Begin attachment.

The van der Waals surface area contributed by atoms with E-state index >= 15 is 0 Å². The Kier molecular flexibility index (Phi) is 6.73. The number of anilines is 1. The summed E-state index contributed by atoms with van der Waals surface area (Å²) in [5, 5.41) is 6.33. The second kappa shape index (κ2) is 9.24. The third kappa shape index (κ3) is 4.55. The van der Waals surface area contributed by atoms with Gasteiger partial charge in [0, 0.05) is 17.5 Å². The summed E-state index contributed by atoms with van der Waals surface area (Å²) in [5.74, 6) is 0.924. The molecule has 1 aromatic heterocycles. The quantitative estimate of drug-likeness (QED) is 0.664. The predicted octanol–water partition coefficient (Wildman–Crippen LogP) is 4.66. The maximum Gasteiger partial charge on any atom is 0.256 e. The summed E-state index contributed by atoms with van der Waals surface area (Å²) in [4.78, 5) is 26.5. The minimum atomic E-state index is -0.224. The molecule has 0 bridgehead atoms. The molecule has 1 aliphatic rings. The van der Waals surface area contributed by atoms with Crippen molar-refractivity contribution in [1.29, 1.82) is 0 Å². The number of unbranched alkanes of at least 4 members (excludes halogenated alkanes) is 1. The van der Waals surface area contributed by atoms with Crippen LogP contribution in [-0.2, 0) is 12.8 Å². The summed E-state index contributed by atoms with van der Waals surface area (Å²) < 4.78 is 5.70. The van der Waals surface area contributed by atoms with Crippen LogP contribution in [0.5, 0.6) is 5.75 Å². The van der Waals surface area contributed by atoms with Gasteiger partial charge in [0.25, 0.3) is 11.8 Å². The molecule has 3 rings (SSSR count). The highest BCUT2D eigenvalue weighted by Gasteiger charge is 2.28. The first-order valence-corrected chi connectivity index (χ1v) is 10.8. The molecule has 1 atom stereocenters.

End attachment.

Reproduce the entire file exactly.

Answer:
The van der Waals surface area contributed by atoms with E-state index >= 15 is 0 Å². The Kier molecular flexibility index (Phi) is 6.73. The number of anilines is 1. The summed E-state index contributed by atoms with van der Waals surface area (Å²) in [5, 5.41) is 6.33. The second kappa shape index (κ2) is 9.24. The third kappa shape index (κ3) is 4.55. The van der Waals surface area contributed by atoms with Gasteiger partial charge in [0, 0.05) is 17.5 Å². The summed E-state index contributed by atoms with van der Waals surface area (Å²) in [5.74, 6) is 0.924. The molecule has 1 aromatic heterocycles. The quantitative estimate of drug-likeness (QED) is 0.664. The predicted octanol–water partition coefficient (Wildman–Crippen LogP) is 4.66. The maximum Gasteiger partial charge on any atom is 0.256 e. The summed E-state index contributed by atoms with van der Waals surface area (Å²) in [4.78, 5) is 26.5. The minimum atomic E-state index is -0.224. The molecule has 0 bridgehead atoms. The molecule has 1 aliphatic rings. The van der Waals surface area contributed by atoms with Crippen molar-refractivity contribution in [1.29, 1.82) is 0 Å². The number of unbranched alkanes of at least 4 members (excludes halogenated alkanes) is 1. The van der Waals surface area contributed by atoms with Crippen LogP contribution in [-0.2, 0) is 12.8 Å². The summed E-state index contributed by atoms with van der Waals surface area (Å²) < 4.78 is 5.70. The van der Waals surface area contributed by atoms with Crippen LogP contribution in [0.5, 0.6) is 5.75 Å². The van der Waals surface area contributed by atoms with Gasteiger partial charge in [0.25, 0.3) is 11.8 Å². The molecule has 3 rings (SSSR count). The highest BCUT2D eigenvalue weighted by Gasteiger charge is 2.28. The first-order valence-corrected chi connectivity index (χ1v) is 10.8. The molecule has 1 atom stereocenters.